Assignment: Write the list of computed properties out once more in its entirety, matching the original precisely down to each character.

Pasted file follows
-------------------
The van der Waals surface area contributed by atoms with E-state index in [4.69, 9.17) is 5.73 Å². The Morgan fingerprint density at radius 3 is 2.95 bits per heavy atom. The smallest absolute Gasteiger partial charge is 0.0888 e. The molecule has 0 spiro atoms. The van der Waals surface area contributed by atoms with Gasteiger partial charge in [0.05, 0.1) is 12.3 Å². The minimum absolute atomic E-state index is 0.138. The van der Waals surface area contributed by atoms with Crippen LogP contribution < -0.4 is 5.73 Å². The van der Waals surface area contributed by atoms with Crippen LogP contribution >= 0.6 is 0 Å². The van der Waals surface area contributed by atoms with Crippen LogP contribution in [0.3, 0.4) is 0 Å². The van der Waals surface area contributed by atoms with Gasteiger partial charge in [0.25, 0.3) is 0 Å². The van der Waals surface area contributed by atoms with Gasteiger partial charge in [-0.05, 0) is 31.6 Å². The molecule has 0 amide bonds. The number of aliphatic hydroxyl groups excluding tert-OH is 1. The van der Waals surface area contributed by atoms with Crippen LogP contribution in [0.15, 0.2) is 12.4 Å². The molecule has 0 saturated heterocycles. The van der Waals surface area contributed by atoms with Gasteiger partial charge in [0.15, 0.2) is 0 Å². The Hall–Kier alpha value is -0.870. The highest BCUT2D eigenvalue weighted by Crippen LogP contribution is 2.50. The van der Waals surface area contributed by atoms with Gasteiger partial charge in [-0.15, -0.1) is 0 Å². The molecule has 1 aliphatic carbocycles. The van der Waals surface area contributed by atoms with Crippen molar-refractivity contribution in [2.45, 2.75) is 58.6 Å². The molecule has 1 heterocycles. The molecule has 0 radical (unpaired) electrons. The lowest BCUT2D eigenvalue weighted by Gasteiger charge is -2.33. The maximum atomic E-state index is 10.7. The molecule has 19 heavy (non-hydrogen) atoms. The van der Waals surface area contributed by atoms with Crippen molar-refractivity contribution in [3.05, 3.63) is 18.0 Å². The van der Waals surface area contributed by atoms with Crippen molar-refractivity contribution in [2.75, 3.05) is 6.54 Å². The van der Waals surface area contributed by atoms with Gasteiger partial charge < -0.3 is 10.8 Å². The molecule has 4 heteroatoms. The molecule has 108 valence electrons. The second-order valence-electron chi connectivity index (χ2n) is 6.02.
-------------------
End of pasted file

The van der Waals surface area contributed by atoms with E-state index in [4.69, 9.17) is 5.73 Å². The Morgan fingerprint density at radius 3 is 2.95 bits per heavy atom. The smallest absolute Gasteiger partial charge is 0.0888 e. The molecule has 0 spiro atoms. The van der Waals surface area contributed by atoms with Gasteiger partial charge in [0.05, 0.1) is 12.3 Å². The minimum absolute atomic E-state index is 0.138. The van der Waals surface area contributed by atoms with Crippen LogP contribution < -0.4 is 5.73 Å². The van der Waals surface area contributed by atoms with Crippen LogP contribution >= 0.6 is 0 Å². The van der Waals surface area contributed by atoms with Crippen LogP contribution in [0.3, 0.4) is 0 Å². The van der Waals surface area contributed by atoms with Gasteiger partial charge in [0.25, 0.3) is 0 Å². The van der Waals surface area contributed by atoms with Gasteiger partial charge in [-0.05, 0) is 31.6 Å². The molecule has 0 amide bonds. The number of aliphatic hydroxyl groups excluding tert-OH is 1. The van der Waals surface area contributed by atoms with Crippen LogP contribution in [0.15, 0.2) is 12.4 Å². The molecule has 0 saturated heterocycles. The van der Waals surface area contributed by atoms with Gasteiger partial charge in [0.15, 0.2) is 0 Å². The Hall–Kier alpha value is -0.870. The highest BCUT2D eigenvalue weighted by Crippen LogP contribution is 2.50. The van der Waals surface area contributed by atoms with Gasteiger partial charge in [-0.15, -0.1) is 0 Å². The molecule has 1 aliphatic carbocycles. The van der Waals surface area contributed by atoms with Crippen molar-refractivity contribution in [2.45, 2.75) is 58.6 Å². The molecule has 1 heterocycles. The molecule has 0 radical (unpaired) electrons. The lowest BCUT2D eigenvalue weighted by Gasteiger charge is -2.33. The maximum atomic E-state index is 10.7. The molecule has 19 heavy (non-hydrogen) atoms. The van der Waals surface area contributed by atoms with Crippen molar-refractivity contribution in [3.05, 3.63) is 18.0 Å². The van der Waals surface area contributed by atoms with Crippen molar-refractivity contribution in [2.75, 3.05) is 6.54 Å². The van der Waals surface area contributed by atoms with Gasteiger partial charge < -0.3 is 10.8 Å². The molecule has 4 heteroatoms. The molecule has 108 valence electrons. The second-order valence-electron chi connectivity index (χ2n) is 6.02.